The amendment fits on a single piece of paper and has a main clause with just 24 words: “Equality of rights under the law shall not be denied or abridged by the United States or by any state on account of sex.” The movement for its passage began with a proposal from the suffragist Alice Stokes Paul in 1923, and its current wording dates to 1943.
When the House and Senate each finally approved the ERA, in 1972, the resolution included a seven-year deadline for ratification by three-quarters of the states—a timeline that had been absent from the early amendments to the Constitution but had become standard for proposals in the 20th century. Congress ultimately extended the deadline to 1982, when the amendment was three states short of the threshold for ratification. But by then, the momentum for passage had long since faded.
Nevada became the 36th state—and the first in 42 years—to ratify the ERA in 2017, and Illinois followed a year later.
“This is a really unprecedented situation,” says Linda Coberly, an appellate lawyer who heads a legal task force for the ERA Coalition, a group pushing for the amendment’s adoption. Never before has a constitutional amendment been fully ratified after a congressionally imposed deadline has passed. The last amendment to be added governed salary raises for members of Congress and was ratified by the states in 1992, more than 200 years after Congress first approved it. But it did not have a deadline attached to it.
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The battle likely will move to Capitol Hill, where legislation to remove the ERA deadline altogether is pending in both the House and Senate. Buoyed by the Virginia elections, Democrats on the House Judiciary Committee are expected to consider a bill written by Representative Jackie Speier of California as soon as next week, according to people familiar with the committee’s plans.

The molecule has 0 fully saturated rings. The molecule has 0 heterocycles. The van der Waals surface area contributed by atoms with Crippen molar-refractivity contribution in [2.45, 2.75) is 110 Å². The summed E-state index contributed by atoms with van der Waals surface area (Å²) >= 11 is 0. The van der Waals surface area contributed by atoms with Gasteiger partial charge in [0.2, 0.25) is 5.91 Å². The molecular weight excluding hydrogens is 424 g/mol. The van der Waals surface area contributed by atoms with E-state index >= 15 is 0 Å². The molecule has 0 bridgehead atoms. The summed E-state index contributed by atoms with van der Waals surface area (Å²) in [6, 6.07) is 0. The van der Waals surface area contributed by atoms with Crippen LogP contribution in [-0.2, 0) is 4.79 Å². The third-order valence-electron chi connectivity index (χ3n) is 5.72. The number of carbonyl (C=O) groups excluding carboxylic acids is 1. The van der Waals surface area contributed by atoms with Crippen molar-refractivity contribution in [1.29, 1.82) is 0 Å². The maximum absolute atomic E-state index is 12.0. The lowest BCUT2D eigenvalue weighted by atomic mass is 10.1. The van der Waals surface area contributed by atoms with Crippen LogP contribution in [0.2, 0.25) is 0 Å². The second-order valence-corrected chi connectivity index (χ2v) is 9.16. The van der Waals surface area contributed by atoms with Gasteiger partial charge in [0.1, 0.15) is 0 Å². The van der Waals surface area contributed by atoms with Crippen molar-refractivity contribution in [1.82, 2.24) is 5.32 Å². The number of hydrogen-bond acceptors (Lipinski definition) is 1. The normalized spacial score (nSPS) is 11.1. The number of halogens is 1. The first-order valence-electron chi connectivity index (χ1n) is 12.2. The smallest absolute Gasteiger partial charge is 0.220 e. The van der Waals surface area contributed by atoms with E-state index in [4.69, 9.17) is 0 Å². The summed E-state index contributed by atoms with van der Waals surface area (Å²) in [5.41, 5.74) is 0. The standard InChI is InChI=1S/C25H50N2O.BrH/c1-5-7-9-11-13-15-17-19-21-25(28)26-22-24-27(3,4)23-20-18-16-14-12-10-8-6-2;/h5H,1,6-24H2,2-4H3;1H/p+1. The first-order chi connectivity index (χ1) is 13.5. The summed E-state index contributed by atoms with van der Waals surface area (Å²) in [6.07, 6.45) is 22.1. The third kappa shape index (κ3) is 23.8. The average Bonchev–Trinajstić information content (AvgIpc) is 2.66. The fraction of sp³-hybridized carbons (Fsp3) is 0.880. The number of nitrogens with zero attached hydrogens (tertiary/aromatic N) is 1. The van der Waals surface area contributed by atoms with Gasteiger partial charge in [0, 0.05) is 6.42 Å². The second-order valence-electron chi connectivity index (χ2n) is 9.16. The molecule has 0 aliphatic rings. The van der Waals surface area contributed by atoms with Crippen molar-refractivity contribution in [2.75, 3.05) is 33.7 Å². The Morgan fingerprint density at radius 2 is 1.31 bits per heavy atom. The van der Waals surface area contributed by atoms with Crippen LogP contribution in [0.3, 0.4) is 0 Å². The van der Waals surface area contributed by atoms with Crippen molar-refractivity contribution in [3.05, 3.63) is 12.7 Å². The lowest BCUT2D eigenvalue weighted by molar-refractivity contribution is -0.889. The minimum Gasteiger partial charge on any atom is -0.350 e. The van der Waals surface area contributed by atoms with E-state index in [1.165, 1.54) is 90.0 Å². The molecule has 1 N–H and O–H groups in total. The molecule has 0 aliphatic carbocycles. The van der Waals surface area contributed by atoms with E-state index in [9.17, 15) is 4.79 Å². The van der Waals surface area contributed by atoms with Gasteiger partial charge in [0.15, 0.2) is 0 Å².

A companion bill in the Senate has the support of Republican Senators Susan Collins of Maine and Lisa Murkowski of Alaska, but whether Senate Majority Leader Mitch McConnell will give it a vote is unclear. ERA advocates hope that the GOP’s imperative to win back the support of women voters in a crucial election year will prompt McConnell to act. The Republicans’ 53–47 majority is up for grabs in 2020, and one of their most vulnerable senators up for reelection is Collins. (A McConnell spokesman declined to comment.)
Regardless of whether Congress acts, a legal challenge is all but assured if Virginia ratifies the ERA early next year. Supporters of the amendment could contest the validity of the deadline itself, while opponents would challenge Congress’s ability to extend a deadline long after it has passed.
Credit for defeating the ERA in the 1970s has largely gone to Phyllis Schlafly, the conservative activist who rallied women against the amendment on the grounds that men and women were fundamentally different and that its ratification would threaten gender-specific protections that were long baked into the law, such as exemption from military service. Schlafly died in 2016, but her daughter Anne Cori has picked up her cause.